Evaluating the Effects of a Community-Based Violence Prevention Intervention By War Child Holland in Post Conflict Northern Uganda

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Introduction

This report highlights the baseline results of a two year study   aimed at evaluating the impact of the community-based Child Protection (CBCP) intervention undertaken by War Child Holland in post conflict Northern Uganda. The goal of the Community Based Child Protection (CBCP) intervention is to improve the protective environment for children and young people at the community level by supporting communities to strengthen the way communities prevent and respond to child protection concerns and to improve the link between community and national child protection systems.

The CBCP intervention was initially developed in 2009 by War Child Holland and since then, it has been implemented in over 60 communities. It was revised in 2011/2012, drawing on WCH implementation experience. The CBCP intervention is process oriented, prioritizes community capacity and self-help, and stresses consensus and cooperation. It is underpinned by an interactive approach: engaging the community structures in the analysis of problems and gaps, promoting dialogue and development and implementation of action plans with a long-term focus on the prevention of violence against children.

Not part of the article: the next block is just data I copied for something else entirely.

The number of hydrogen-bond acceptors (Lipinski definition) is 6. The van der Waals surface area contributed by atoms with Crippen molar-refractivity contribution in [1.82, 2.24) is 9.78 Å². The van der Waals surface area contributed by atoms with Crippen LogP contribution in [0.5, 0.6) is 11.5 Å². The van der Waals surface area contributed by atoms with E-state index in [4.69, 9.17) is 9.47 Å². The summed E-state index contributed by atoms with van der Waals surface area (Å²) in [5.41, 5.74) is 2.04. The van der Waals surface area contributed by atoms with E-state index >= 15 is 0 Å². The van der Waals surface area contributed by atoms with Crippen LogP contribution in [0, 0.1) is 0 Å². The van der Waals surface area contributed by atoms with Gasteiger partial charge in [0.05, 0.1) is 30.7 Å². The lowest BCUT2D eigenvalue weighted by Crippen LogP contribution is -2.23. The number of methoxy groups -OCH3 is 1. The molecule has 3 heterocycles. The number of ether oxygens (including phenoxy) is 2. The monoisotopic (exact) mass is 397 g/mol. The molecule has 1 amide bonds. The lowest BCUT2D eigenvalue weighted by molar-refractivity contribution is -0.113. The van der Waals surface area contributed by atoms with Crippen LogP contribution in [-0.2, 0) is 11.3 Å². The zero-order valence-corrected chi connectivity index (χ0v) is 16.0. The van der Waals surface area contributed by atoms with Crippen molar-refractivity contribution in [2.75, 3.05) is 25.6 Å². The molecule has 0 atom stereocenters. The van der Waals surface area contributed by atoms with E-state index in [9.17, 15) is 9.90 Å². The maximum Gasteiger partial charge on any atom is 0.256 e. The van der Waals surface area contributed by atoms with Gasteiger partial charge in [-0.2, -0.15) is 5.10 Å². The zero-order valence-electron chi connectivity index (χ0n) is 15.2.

The CBCP intervention comprises of three sequential phases.   The first is community-driven analysis of the main types of violence, abuse, neglect and exploitation of children in the targeted communities. This activity uses a number of tools, such as risk analysis, pathway analysis (a method to understand what really happens to a child when it has been exposed to violence (as opposed to what should happen ), and a Strengths Weaknesses Opportunities and Threats (SWOT) analysis. This phase targets existing community structures that have an interest in protecting children and facilitate their own analysis of children’s situation and the magnitude, causes and consequences of violence against children.